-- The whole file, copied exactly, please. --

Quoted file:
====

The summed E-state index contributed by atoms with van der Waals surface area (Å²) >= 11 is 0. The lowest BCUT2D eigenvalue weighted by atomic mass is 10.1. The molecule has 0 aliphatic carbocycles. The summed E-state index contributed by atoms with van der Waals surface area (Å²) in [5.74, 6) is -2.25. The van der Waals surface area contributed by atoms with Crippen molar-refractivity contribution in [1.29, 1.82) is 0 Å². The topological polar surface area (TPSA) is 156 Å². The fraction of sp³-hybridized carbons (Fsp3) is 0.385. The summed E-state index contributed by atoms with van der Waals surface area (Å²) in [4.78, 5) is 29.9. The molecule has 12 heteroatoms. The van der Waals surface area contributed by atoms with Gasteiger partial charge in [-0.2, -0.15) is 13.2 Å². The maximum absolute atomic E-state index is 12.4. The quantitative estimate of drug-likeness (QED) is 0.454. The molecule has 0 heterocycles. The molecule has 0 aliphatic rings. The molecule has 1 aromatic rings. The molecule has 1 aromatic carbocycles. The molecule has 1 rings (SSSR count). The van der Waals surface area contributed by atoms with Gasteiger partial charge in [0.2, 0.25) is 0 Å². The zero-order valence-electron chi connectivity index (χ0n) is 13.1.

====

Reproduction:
The summed E-state index contributed by atoms with van der Waals surface area (Å²) >= 11 is 0. The lowest BCUT2D eigenvalue weighted by atomic mass is 10.1. The molecule has 0 aliphatic carbocycles. The summed E-state index contributed by atoms with van der Waals surface area (Å²) in [5.74, 6) is -2.25. The van der Waals surface area contributed by atoms with Crippen molar-refractivity contribution in [1.29, 1.82) is 0 Å². The topological polar surface area (TPSA) is 156 Å². The fraction of sp³-hybridized carbons (Fsp3) is 0.385. The summed E-state index contributed by atoms with van der Waals surface area (Å²) in [4.78, 5) is 29.9. The molecule has 12 heteroatoms. The van der Waals surface area contributed by atoms with Gasteiger partial charge in [-0.2, -0.15) is 13.2 Å². The maximum absolute atomic E-state index is 12.4. The quantitative estimate of drug-likeness (QED) is 0.454. The molecule has 0 heterocycles. The molecule has 0 aliphatic rings. The molecule has 1 aromatic rings. The molecule has 1 aromatic carbocycles. The molecule has 1 rings (SSSR count). The van der Waals surface area contributed by atoms with Gasteiger partial charge in [0.2, 0.25) is 0 Å². The zero-order valence-electron chi connectivity index (χ0n) is 13.1.